In a ravenous state of exhaustion, she ends up on the doorstep of Moor House. They are kind enough to take Jane in, and she grows acquainted with the sisters Diana and Mary Rivers and their brother St. John. She gives them her name as Jane Elliot to avoid being found by Mr. Rochester. The Rivers family is hospitable, and Jane convalesces at their house.
Shortly after she recovers, the girls leave for their governess jobs and St. John finds Jane a position as a teacher in the nearby village where he is a clergyman. Over time, Jane grows familiar with St. John, whom she realises is in love with the heiress Rosamund Oliver. Rosamund’s father owns the school at which Jane teaches. St. John asks Jane to marry him instead of Rosamund as he holds ambitions to go to India as a missionary and believes Jane to be more appropriate for the role of a missionary’s wife. She refuses him.
In due course, Jane receives notice that her uncle has passed away and left her a fortune of 20,000 pounds. She also discovers she’s related to the Rivers and is overjoyed. She decides to share her fortune with her cousins and asks Diana and Mary to give up their governess jobs and return home.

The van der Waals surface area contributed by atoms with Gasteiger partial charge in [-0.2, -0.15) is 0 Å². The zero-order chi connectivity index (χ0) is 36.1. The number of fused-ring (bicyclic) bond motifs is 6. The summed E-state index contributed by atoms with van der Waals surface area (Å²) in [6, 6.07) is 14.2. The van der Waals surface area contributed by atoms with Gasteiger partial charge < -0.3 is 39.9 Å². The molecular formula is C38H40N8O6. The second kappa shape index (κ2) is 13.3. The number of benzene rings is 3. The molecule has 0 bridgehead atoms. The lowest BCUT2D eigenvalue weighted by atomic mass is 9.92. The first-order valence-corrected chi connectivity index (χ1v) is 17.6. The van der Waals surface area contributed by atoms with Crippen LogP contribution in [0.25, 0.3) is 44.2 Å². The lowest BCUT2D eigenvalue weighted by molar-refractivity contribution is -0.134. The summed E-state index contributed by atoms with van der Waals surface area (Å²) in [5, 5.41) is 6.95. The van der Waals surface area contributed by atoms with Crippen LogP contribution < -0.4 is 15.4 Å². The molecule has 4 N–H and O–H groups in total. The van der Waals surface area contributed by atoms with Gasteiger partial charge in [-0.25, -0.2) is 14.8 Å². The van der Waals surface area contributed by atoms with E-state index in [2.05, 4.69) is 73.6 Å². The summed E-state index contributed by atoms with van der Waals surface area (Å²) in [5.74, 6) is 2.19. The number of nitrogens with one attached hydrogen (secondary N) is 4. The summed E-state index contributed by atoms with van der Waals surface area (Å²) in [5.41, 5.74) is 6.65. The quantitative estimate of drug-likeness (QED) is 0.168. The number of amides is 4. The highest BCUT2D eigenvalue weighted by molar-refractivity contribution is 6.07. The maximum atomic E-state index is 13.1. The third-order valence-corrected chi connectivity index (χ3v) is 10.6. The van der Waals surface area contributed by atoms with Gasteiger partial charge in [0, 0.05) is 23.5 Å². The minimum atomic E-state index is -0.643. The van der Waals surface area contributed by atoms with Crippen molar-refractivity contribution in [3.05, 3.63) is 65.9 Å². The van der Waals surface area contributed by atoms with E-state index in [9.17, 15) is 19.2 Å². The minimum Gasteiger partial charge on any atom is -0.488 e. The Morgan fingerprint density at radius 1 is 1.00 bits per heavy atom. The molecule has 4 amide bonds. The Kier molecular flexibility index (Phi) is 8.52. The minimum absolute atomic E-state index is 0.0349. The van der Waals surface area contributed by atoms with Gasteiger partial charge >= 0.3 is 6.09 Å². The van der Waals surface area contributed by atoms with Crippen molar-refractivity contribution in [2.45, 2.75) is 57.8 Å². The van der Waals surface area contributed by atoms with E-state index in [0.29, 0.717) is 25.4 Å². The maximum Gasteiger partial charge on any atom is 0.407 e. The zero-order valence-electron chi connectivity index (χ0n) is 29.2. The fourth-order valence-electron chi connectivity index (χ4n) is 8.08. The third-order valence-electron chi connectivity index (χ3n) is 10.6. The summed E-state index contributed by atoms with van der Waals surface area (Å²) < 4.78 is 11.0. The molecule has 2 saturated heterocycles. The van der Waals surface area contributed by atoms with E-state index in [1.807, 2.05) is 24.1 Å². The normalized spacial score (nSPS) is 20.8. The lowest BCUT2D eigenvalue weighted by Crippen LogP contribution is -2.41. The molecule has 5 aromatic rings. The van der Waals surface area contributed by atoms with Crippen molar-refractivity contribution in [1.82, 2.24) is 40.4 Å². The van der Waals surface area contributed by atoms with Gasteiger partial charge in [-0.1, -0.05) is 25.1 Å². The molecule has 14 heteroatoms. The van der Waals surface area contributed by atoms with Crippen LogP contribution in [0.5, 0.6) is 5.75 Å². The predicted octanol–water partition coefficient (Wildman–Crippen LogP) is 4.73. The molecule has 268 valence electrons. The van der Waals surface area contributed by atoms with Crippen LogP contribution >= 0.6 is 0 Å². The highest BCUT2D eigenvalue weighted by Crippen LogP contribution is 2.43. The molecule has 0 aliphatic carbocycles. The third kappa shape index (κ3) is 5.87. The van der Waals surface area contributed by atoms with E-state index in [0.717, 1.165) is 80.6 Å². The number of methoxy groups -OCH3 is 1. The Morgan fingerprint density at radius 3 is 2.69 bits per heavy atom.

One night, Jane dreams of Mr. Rochester calling out to her, and she knows she must go to him. She leaves for Thornfield Hall the next morning. Upon arriving there, she sees the house was burnt down by Mr. Rochester’s wife, who also jumped to her death after setting it alight. Mr. Rochester lost his eyesight and a hand in the process. When he meets Jane again, he asks her if he is hideous and proposes to her again. She accepts him this time, and they live together in a house in the woods called Ferndean Manor. Two years later, some of Mr. Rochester’s eyesight returns, and he is able to see his newborn son.